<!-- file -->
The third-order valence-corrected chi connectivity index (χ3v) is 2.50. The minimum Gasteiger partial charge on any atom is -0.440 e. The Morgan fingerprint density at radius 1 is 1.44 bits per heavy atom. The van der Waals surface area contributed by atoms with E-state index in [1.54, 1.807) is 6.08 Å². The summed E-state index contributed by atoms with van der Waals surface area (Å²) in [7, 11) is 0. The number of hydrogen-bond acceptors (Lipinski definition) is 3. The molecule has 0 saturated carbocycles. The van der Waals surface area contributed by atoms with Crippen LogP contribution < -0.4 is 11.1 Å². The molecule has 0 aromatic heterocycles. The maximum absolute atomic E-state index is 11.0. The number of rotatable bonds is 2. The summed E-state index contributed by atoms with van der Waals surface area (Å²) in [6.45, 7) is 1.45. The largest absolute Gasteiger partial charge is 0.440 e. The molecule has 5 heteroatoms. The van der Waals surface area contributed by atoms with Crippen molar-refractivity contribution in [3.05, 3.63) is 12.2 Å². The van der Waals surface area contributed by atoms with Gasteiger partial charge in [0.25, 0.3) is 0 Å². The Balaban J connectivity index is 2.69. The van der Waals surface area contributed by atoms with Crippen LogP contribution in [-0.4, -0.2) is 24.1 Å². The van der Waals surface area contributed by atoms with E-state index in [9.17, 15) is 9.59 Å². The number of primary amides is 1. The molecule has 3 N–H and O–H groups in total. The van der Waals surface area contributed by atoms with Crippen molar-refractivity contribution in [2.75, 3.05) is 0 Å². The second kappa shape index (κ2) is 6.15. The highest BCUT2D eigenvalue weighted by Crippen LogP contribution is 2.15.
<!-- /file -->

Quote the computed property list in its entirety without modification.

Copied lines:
The third-order valence-corrected chi connectivity index (χ3v) is 2.50. The minimum Gasteiger partial charge on any atom is -0.440 e. The Morgan fingerprint density at radius 1 is 1.44 bits per heavy atom. The van der Waals surface area contributed by atoms with E-state index in [1.54, 1.807) is 6.08 Å². The summed E-state index contributed by atoms with van der Waals surface area (Å²) in [7, 11) is 0. The number of hydrogen-bond acceptors (Lipinski definition) is 3. The molecule has 0 saturated carbocycles. The van der Waals surface area contributed by atoms with Crippen LogP contribution < -0.4 is 11.1 Å². The molecule has 0 aromatic heterocycles. The maximum absolute atomic E-state index is 11.0. The number of rotatable bonds is 2. The summed E-state index contributed by atoms with van der Waals surface area (Å²) in [6.45, 7) is 1.45. The largest absolute Gasteiger partial charge is 0.440 e. The molecule has 5 heteroatoms. The van der Waals surface area contributed by atoms with Crippen molar-refractivity contribution in [3.05, 3.63) is 12.2 Å². The van der Waals surface area contributed by atoms with Gasteiger partial charge in [0.25, 0.3) is 0 Å². The Balaban J connectivity index is 2.69. The van der Waals surface area contributed by atoms with Crippen LogP contribution in [-0.4, -0.2) is 24.1 Å². The van der Waals surface area contributed by atoms with E-state index in [9.17, 15) is 9.59 Å². The number of primary amides is 1. The molecule has 3 N–H and O–H groups in total. The van der Waals surface area contributed by atoms with Crippen molar-refractivity contribution in [2.75, 3.05) is 0 Å². The second kappa shape index (κ2) is 6.15. The highest BCUT2D eigenvalue weighted by Crippen LogP contribution is 2.15.